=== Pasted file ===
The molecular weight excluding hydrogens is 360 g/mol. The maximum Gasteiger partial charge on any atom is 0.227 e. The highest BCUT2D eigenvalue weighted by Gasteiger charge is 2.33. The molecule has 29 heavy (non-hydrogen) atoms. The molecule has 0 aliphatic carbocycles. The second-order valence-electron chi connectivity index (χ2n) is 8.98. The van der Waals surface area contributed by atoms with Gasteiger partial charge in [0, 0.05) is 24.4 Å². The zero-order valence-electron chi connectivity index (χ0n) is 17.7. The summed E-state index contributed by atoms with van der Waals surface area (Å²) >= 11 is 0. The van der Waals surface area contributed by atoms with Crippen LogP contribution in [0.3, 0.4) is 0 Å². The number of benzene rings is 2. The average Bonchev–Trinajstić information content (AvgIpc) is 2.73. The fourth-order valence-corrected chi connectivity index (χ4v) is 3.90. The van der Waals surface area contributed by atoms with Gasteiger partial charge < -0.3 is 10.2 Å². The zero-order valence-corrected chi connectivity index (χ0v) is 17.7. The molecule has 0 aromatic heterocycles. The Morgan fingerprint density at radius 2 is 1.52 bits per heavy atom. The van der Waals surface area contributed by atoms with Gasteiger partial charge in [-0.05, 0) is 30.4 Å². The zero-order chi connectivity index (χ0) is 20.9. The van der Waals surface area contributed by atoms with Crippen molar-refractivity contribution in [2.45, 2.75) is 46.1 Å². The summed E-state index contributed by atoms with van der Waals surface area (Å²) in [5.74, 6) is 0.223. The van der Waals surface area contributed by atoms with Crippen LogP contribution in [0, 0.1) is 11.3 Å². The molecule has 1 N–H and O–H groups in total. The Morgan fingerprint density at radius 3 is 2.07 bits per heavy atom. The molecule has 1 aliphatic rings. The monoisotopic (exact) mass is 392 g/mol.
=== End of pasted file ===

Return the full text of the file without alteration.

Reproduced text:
The molecular weight excluding hydrogens is 360 g/mol. The maximum Gasteiger partial charge on any atom is 0.227 e. The highest BCUT2D eigenvalue weighted by Gasteiger charge is 2.33. The molecule has 29 heavy (non-hydrogen) atoms. The molecule has 0 aliphatic carbocycles. The second-order valence-electron chi connectivity index (χ2n) is 8.98. The van der Waals surface area contributed by atoms with Gasteiger partial charge in [0, 0.05) is 24.4 Å². The zero-order valence-electron chi connectivity index (χ0n) is 17.7. The summed E-state index contributed by atoms with van der Waals surface area (Å²) >= 11 is 0. The van der Waals surface area contributed by atoms with Crippen LogP contribution in [0.3, 0.4) is 0 Å². The number of benzene rings is 2. The average Bonchev–Trinajstić information content (AvgIpc) is 2.73. The fourth-order valence-corrected chi connectivity index (χ4v) is 3.90. The van der Waals surface area contributed by atoms with Gasteiger partial charge < -0.3 is 10.2 Å². The zero-order valence-corrected chi connectivity index (χ0v) is 17.7. The molecule has 0 aromatic heterocycles. The Morgan fingerprint density at radius 2 is 1.52 bits per heavy atom. The van der Waals surface area contributed by atoms with Gasteiger partial charge in [-0.05, 0) is 30.4 Å². The zero-order chi connectivity index (χ0) is 20.9. The van der Waals surface area contributed by atoms with Crippen molar-refractivity contribution in [2.45, 2.75) is 46.1 Å². The summed E-state index contributed by atoms with van der Waals surface area (Å²) in [5.74, 6) is 0.223. The van der Waals surface area contributed by atoms with Crippen LogP contribution in [0, 0.1) is 11.3 Å². The molecule has 1 N–H and O–H groups in total. The Morgan fingerprint density at radius 3 is 2.07 bits per heavy atom. The molecule has 1 aliphatic rings. The monoisotopic (exact) mass is 392 g/mol.